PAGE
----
Power of Attorney: Power of Attorney (P/A) is a written document signed by a competent person granting to another person authority to conduct the signer’s business affairs.

Durable Power of Attorney: is P/A authorization that does not terminate if the signer later becomes incapacitated.

Conservator: A Conservator is basically the same as a Guardian. The process for designating a Conservator is very similar to guardianship with the courts determining eligibility after review of supporting documentation. A Conservator of the estate would be someone managing the financial aspects whereas a Conservator of the person would focus on medical or personal needs.

Authorized Representative: The Authorized Representative (AR or Authorized Rep) is a substitute decision-maker for a person with a disability. The designation is agency-specific and each agency might have different criteria for its Authorized Representative. The designation cannot transfer to other venues in his or her service delivery system.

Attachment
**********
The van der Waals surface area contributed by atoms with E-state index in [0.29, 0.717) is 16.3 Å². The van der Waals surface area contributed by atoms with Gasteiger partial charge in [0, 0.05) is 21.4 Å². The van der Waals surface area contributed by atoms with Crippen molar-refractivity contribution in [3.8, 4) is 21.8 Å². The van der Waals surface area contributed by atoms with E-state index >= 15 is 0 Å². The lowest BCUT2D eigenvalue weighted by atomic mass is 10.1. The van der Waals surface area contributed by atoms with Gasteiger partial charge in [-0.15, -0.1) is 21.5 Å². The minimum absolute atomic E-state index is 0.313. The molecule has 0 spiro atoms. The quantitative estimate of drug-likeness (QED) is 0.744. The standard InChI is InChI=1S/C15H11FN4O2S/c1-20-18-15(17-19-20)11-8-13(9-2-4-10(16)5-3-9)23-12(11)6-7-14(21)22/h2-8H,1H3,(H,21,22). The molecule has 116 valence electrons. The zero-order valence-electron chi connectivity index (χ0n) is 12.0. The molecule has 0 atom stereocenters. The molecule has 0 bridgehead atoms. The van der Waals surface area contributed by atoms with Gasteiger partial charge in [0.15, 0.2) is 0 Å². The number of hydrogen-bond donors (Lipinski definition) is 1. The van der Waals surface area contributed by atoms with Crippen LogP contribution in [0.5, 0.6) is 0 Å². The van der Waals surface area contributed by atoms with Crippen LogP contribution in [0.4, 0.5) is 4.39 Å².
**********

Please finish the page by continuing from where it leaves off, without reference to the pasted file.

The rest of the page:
Representative Payee: The Representative Payee (Rep Payee) is a person who acts as the receiver of United States Social Security Disability or Supplemental Security Income for a person who is not fully capable of managing their own benefits (i.e. cannot be their own payee).

Circle of Support: A “circle of support” or “circle of friends” is intentionally built, pulled together, around a person –often a person with a disability, but the focus person might be someone else who’s vulnerable (someone who is elderly, for example). If you’re the focus person, a circle of support is a group of people who care about you and who you can trust, who like you and believe in you -on “good days” and “bad days”, and who support you and treat you as an equal.